A Phenomenological Study of Employee Perceptions of Managerial Behaviors as Personal Enactments of Organizational Culture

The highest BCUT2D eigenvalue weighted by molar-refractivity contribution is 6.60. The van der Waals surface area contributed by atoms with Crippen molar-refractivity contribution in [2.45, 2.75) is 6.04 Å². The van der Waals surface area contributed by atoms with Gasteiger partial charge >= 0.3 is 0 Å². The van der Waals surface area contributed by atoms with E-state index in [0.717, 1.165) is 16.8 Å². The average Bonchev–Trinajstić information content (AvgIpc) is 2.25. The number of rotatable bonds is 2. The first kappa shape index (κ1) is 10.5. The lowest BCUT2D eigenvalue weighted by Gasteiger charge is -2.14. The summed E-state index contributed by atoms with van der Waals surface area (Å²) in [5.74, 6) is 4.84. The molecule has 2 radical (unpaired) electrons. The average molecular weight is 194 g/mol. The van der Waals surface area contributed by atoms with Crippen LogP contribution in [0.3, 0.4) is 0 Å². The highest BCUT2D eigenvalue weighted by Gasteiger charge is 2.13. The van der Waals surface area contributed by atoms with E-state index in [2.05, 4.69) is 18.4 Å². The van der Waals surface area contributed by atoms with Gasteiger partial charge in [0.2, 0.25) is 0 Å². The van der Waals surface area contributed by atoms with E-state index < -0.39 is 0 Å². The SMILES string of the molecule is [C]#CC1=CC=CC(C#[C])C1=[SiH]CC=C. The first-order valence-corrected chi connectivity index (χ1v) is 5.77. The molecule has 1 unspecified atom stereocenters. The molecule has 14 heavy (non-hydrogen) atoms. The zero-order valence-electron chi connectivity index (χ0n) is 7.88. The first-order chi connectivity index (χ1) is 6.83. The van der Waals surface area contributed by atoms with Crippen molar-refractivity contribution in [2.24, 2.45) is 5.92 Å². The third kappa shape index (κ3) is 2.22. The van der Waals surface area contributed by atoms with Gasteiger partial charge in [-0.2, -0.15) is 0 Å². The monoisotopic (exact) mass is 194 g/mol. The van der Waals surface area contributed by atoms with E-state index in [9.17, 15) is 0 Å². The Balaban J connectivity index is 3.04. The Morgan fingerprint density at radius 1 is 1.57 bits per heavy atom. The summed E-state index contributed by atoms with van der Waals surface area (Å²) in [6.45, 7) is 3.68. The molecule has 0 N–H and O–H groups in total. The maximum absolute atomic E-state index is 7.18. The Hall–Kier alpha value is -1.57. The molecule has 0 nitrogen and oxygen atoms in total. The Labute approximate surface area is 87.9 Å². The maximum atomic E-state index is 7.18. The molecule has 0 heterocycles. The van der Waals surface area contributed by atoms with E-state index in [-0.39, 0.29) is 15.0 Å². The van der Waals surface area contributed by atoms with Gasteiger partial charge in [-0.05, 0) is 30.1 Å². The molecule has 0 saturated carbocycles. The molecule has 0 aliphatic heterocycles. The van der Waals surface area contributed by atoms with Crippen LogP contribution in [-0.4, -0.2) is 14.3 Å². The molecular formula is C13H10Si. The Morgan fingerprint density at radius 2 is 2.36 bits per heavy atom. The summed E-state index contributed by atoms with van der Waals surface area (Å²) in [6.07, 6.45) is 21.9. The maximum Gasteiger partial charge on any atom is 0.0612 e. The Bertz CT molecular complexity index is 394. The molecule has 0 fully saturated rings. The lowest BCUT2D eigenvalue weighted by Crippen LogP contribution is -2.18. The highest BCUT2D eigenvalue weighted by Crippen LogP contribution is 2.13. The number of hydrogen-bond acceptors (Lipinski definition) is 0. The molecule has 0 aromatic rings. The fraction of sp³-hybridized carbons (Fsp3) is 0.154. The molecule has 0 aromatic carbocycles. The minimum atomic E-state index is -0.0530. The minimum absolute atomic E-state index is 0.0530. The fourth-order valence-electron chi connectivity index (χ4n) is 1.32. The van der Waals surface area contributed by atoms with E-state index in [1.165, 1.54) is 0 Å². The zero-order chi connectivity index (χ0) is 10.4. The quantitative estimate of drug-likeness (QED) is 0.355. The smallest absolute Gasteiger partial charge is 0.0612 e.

Using a phenomenological methodology, this research study examines the phenomenon of organizational culture through the perceptions of those who experience it. Rather than studying how organizational culture affects organizational behavior and success, the researchers focus on employee perceptions of culture as a consequence of experiences with managerial behaviors as personal enactments of culture. The notion of personal enactments is drawn from the work of Edgar Schein. Schein  has identified three levels of organizational culture: artifacts, values and beliefs. Among artifacts, Schein identifies the personal enactments of organizational values by senior managers as one of the more important. The researchers derived the data describing these personal enactments from 20 volunteer subjects reporting in self-administered questionnaires their experiences with managerial behaviors. Respondent perceptions are described in their own words, conveying their understandings, feelings, emotions and behaviors. Responses are categorized into units of relevant meaning, organized into clusters of similar meaning and then into themes. From these themes the researchers draw some insights and understanding of how system actors both live and experience culture in an organizational setting. (original abstract)
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